Volcano eruption under Antarctica ice sheet confirmed

By Xinhua

Beijing : Evidence of a powerful volcano, which erupted under the ice sheet of West Antarctica around 325 BC and might still be active now, has been confirmed by British scientists, according to media reports Monday.

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A layer of volcanic ash and glass shards frozen within an ice sheet in West Antarctica was identified in an article published in the journal Nature Geosciences by Hugh F. J. Corr and David G. Vaughan.

The volcanic eruption from beneath rated “severe” to “cataclysmic” on an international scale of volcanic force. It punched a massive breach in the ice sheet and spat out a plume some 12,000 meters (eight miles) into the sky.

“We believe this was the biggest eruption in Antarctica during the last 10,000 years,” Corr said.

Evidence for this comes from a British-American airborne geophysical survey in 2004-5 that used radar to delve deep under the ice sheet to map the terrain beneath.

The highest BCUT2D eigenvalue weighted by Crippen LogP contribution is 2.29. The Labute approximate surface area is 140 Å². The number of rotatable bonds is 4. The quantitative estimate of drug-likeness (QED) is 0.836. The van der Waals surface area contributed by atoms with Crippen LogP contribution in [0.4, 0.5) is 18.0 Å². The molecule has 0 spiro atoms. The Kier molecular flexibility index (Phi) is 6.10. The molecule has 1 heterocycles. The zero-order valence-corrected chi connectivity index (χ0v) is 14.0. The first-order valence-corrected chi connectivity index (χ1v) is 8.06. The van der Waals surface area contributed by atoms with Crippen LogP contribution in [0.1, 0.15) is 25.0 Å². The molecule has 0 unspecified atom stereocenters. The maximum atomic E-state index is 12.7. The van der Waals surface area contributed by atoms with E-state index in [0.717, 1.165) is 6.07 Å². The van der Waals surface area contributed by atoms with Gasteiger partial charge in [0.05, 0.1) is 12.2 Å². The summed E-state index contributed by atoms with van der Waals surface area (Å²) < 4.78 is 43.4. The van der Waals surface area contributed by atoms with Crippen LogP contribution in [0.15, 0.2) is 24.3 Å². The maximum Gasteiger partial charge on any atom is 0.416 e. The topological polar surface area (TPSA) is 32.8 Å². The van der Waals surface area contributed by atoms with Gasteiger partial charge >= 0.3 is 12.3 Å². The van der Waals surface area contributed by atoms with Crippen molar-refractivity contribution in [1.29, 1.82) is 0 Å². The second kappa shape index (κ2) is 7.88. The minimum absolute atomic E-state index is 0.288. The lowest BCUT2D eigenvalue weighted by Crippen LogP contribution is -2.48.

“This is the first time we have seen a volcano beneath the ice sheet punch a hole through the ice sheet,” Vaughan said.

Heat from a volcano could still be melting ice and contributing to the thinning and speeding up of the thinning Pine Island Glacier, which passes nearby, but Vaughan doubted that it could be affecting other glaciers in West Antarctica, which have also thinned in recent years.

Volcanic heat “cannot explain the more widespread thinning of West Antarctic glaciers that together are contributing nearly 0.2mm per year to sea-level rise,” Vaughan added, “This wider change most probably has its origin in warming ocean waters.”